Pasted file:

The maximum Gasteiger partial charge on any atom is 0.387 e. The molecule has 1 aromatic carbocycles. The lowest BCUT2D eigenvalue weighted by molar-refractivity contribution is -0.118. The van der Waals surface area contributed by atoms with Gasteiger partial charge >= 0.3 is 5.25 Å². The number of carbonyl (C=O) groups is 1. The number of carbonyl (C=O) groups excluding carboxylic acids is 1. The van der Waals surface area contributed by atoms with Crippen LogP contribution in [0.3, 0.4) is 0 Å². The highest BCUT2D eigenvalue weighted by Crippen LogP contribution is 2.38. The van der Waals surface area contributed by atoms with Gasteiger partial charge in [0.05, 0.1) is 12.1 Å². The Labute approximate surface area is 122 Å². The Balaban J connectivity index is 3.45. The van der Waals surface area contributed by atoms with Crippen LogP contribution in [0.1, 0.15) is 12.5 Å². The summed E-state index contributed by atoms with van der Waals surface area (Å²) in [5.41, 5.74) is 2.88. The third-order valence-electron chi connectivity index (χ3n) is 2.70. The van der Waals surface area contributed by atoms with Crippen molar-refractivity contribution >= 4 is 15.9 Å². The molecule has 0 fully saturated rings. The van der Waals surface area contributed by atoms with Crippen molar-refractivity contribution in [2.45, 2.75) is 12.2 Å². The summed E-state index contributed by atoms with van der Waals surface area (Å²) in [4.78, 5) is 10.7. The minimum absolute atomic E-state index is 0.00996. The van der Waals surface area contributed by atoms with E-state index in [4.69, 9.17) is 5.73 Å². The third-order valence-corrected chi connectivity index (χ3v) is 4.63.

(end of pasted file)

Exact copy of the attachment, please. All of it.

The maximum Gasteiger partial charge on any atom is 0.387 e. The molecule has 1 aromatic carbocycles. The lowest BCUT2D eigenvalue weighted by molar-refractivity contribution is -0.118. The van der Waals surface area contributed by atoms with Gasteiger partial charge >= 0.3 is 5.25 Å². The number of carbonyl (C=O) groups is 1. The number of carbonyl (C=O) groups excluding carboxylic acids is 1. The van der Waals surface area contributed by atoms with Crippen LogP contribution in [0.3, 0.4) is 0 Å². The highest BCUT2D eigenvalue weighted by Crippen LogP contribution is 2.38. The van der Waals surface area contributed by atoms with Gasteiger partial charge in [0.05, 0.1) is 12.1 Å². The Labute approximate surface area is 122 Å². The Balaban J connectivity index is 3.45. The van der Waals surface area contributed by atoms with Crippen LogP contribution in [0.1, 0.15) is 12.5 Å². The summed E-state index contributed by atoms with van der Waals surface area (Å²) in [5.41, 5.74) is 2.88. The third-order valence-electron chi connectivity index (χ3n) is 2.70. The van der Waals surface area contributed by atoms with Crippen molar-refractivity contribution >= 4 is 15.9 Å². The molecule has 0 fully saturated rings. The van der Waals surface area contributed by atoms with Crippen molar-refractivity contribution in [2.45, 2.75) is 12.2 Å². The summed E-state index contributed by atoms with van der Waals surface area (Å²) in [4.78, 5) is 10.7. The minimum absolute atomic E-state index is 0.00996. The van der Waals surface area contributed by atoms with E-state index in [4.69, 9.17) is 5.73 Å². The third-order valence-corrected chi connectivity index (χ3v) is 4.63.